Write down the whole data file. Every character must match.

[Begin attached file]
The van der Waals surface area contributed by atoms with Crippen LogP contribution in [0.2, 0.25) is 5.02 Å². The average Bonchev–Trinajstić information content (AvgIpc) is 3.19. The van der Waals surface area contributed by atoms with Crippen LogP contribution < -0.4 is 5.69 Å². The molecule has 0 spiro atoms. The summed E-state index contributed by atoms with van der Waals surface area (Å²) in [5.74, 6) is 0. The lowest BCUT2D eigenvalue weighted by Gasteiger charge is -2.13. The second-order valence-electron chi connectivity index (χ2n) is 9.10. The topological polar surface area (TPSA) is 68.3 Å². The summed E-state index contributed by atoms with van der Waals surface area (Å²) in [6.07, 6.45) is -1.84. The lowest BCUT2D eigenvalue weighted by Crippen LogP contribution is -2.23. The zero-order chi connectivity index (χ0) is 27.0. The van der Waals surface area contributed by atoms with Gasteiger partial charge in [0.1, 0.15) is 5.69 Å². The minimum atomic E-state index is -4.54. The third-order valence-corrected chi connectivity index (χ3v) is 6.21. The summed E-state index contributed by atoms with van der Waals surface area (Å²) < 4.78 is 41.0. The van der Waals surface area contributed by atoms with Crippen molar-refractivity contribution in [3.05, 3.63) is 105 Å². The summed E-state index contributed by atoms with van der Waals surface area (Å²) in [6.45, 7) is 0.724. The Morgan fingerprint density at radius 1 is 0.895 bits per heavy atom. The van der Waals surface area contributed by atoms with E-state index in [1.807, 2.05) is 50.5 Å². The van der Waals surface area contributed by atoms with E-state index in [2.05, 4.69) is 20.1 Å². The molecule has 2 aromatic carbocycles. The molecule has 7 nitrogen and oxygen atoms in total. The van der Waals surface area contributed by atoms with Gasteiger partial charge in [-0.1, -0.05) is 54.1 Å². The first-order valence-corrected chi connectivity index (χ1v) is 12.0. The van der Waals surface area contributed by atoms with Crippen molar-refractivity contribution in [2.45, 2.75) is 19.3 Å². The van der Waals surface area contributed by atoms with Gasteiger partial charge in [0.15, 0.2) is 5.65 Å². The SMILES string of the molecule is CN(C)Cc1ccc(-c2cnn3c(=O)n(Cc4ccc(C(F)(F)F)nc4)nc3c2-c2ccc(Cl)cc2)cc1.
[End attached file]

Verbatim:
The van der Waals surface area contributed by atoms with Crippen LogP contribution in [0.2, 0.25) is 5.02 Å². The average Bonchev–Trinajstić information content (AvgIpc) is 3.19. The van der Waals surface area contributed by atoms with Crippen LogP contribution < -0.4 is 5.69 Å². The molecule has 0 spiro atoms. The summed E-state index contributed by atoms with van der Waals surface area (Å²) in [5.74, 6) is 0. The lowest BCUT2D eigenvalue weighted by Gasteiger charge is -2.13. The second-order valence-electron chi connectivity index (χ2n) is 9.10. The topological polar surface area (TPSA) is 68.3 Å². The summed E-state index contributed by atoms with van der Waals surface area (Å²) in [6.07, 6.45) is -1.84. The lowest BCUT2D eigenvalue weighted by Crippen LogP contribution is -2.23. The zero-order chi connectivity index (χ0) is 27.0. The van der Waals surface area contributed by atoms with Gasteiger partial charge in [0.1, 0.15) is 5.69 Å². The minimum atomic E-state index is -4.54. The third-order valence-corrected chi connectivity index (χ3v) is 6.21. The summed E-state index contributed by atoms with van der Waals surface area (Å²) < 4.78 is 41.0. The van der Waals surface area contributed by atoms with Crippen molar-refractivity contribution in [3.05, 3.63) is 105 Å². The summed E-state index contributed by atoms with van der Waals surface area (Å²) in [6.45, 7) is 0.724. The Morgan fingerprint density at radius 1 is 0.895 bits per heavy atom. The van der Waals surface area contributed by atoms with E-state index in [1.807, 2.05) is 50.5 Å². The van der Waals surface area contributed by atoms with E-state index in [2.05, 4.69) is 20.1 Å². The molecule has 2 aromatic carbocycles. The molecule has 7 nitrogen and oxygen atoms in total. The van der Waals surface area contributed by atoms with Gasteiger partial charge in [-0.1, -0.05) is 54.1 Å². The first-order valence-corrected chi connectivity index (χ1v) is 12.0. The van der Waals surface area contributed by atoms with Crippen molar-refractivity contribution in [2.45, 2.75) is 19.3 Å². The van der Waals surface area contributed by atoms with Gasteiger partial charge in [0.15, 0.2) is 5.65 Å². The SMILES string of the molecule is CN(C)Cc1ccc(-c2cnn3c(=O)n(Cc4ccc(C(F)(F)F)nc4)nc3c2-c2ccc(Cl)cc2)cc1.